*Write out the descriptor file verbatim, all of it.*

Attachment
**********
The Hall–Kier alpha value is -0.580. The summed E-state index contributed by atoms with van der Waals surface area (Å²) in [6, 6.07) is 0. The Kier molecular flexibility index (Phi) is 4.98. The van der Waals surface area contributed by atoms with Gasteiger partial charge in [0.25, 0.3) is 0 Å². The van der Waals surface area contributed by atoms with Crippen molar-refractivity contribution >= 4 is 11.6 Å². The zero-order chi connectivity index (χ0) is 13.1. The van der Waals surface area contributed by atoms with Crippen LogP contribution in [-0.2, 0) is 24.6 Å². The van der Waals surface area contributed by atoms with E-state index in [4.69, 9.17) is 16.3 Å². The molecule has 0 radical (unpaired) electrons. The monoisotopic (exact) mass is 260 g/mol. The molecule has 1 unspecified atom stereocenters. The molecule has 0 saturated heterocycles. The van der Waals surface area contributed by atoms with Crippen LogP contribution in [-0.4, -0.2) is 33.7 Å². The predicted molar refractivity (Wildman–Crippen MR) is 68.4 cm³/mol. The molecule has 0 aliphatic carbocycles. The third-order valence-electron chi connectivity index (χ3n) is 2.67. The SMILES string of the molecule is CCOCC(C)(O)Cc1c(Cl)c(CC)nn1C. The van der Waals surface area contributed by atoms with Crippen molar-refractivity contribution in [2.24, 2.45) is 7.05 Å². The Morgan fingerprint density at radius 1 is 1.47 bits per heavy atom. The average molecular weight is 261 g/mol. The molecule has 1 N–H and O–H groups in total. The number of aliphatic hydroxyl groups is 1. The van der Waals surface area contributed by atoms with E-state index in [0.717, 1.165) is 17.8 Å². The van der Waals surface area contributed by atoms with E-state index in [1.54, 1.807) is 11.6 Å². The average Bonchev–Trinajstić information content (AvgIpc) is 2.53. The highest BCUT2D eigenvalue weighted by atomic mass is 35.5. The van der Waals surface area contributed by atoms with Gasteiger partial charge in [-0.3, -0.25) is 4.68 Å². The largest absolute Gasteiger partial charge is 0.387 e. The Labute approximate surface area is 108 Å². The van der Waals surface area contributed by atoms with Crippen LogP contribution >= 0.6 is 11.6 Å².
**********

The Hall–Kier alpha value is -0.580. The summed E-state index contributed by atoms with van der Waals surface area (Å²) in [6, 6.07) is 0. The Kier molecular flexibility index (Phi) is 4.98. The van der Waals surface area contributed by atoms with Gasteiger partial charge in [0.25, 0.3) is 0 Å². The van der Waals surface area contributed by atoms with Crippen molar-refractivity contribution >= 4 is 11.6 Å². The zero-order chi connectivity index (χ0) is 13.1. The van der Waals surface area contributed by atoms with Crippen LogP contribution in [-0.2, 0) is 24.6 Å². The van der Waals surface area contributed by atoms with E-state index in [4.69, 9.17) is 16.3 Å². The molecule has 0 radical (unpaired) electrons. The monoisotopic (exact) mass is 260 g/mol. The molecule has 1 unspecified atom stereocenters. The molecule has 0 saturated heterocycles. The van der Waals surface area contributed by atoms with Crippen LogP contribution in [-0.4, -0.2) is 33.7 Å². The predicted molar refractivity (Wildman–Crippen MR) is 68.4 cm³/mol. The molecule has 0 aliphatic carbocycles. The third-order valence-electron chi connectivity index (χ3n) is 2.67. The SMILES string of the molecule is CCOCC(C)(O)Cc1c(Cl)c(CC)nn1C. The van der Waals surface area contributed by atoms with Crippen molar-refractivity contribution in [2.24, 2.45) is 7.05 Å². The Morgan fingerprint density at radius 1 is 1.47 bits per heavy atom. The average molecular weight is 261 g/mol. The molecule has 1 N–H and O–H groups in total. The number of aliphatic hydroxyl groups is 1. The van der Waals surface area contributed by atoms with E-state index in [0.717, 1.165) is 17.8 Å². The van der Waals surface area contributed by atoms with E-state index in [1.54, 1.807) is 11.6 Å². The average Bonchev–Trinajstić information content (AvgIpc) is 2.53. The highest BCUT2D eigenvalue weighted by atomic mass is 35.5. The van der Waals surface area contributed by atoms with Gasteiger partial charge in [-0.3, -0.25) is 4.68 Å². The largest absolute Gasteiger partial charge is 0.387 e. The Labute approximate surface area is 108 Å². The van der Waals surface area contributed by atoms with Crippen LogP contribution >= 0.6 is 11.6 Å².